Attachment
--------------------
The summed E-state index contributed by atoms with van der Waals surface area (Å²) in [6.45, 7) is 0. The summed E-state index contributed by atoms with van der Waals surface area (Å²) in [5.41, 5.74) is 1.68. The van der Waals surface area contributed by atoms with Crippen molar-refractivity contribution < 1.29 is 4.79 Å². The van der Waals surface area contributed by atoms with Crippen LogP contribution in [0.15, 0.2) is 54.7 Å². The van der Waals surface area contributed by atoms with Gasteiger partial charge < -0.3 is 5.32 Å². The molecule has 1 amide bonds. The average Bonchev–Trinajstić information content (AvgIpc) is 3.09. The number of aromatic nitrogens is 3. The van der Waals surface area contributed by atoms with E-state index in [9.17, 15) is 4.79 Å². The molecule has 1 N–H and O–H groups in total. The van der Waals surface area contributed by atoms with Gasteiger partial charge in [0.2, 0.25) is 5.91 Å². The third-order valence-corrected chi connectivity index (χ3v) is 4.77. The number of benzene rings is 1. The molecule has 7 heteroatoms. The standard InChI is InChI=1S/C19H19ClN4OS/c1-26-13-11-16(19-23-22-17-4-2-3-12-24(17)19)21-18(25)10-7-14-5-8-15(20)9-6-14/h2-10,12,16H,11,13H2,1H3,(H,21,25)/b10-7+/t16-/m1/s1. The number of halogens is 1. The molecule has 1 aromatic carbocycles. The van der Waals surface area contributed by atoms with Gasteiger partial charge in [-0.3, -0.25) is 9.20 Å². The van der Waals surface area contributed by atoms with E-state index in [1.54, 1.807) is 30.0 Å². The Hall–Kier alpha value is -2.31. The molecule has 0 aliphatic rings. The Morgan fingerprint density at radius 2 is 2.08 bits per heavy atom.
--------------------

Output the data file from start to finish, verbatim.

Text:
The summed E-state index contributed by atoms with van der Waals surface area (Å²) in [6.45, 7) is 0. The summed E-state index contributed by atoms with van der Waals surface area (Å²) in [5.41, 5.74) is 1.68. The van der Waals surface area contributed by atoms with Crippen molar-refractivity contribution < 1.29 is 4.79 Å². The van der Waals surface area contributed by atoms with Crippen LogP contribution in [0.15, 0.2) is 54.7 Å². The van der Waals surface area contributed by atoms with Gasteiger partial charge < -0.3 is 5.32 Å². The molecule has 1 amide bonds. The average Bonchev–Trinajstić information content (AvgIpc) is 3.09. The number of aromatic nitrogens is 3. The van der Waals surface area contributed by atoms with E-state index in [9.17, 15) is 4.79 Å². The molecule has 1 N–H and O–H groups in total. The van der Waals surface area contributed by atoms with Gasteiger partial charge in [0.2, 0.25) is 5.91 Å². The third-order valence-corrected chi connectivity index (χ3v) is 4.77. The number of benzene rings is 1. The molecule has 7 heteroatoms. The standard InChI is InChI=1S/C19H19ClN4OS/c1-26-13-11-16(19-23-22-17-4-2-3-12-24(17)19)21-18(25)10-7-14-5-8-15(20)9-6-14/h2-10,12,16H,11,13H2,1H3,(H,21,25)/b10-7+/t16-/m1/s1. The number of halogens is 1. The molecule has 1 aromatic carbocycles. The van der Waals surface area contributed by atoms with Gasteiger partial charge in [-0.3, -0.25) is 9.20 Å². The van der Waals surface area contributed by atoms with E-state index in [1.54, 1.807) is 30.0 Å². The Hall–Kier alpha value is -2.31. The molecule has 0 aliphatic rings. The Morgan fingerprint density at radius 2 is 2.08 bits per heavy atom.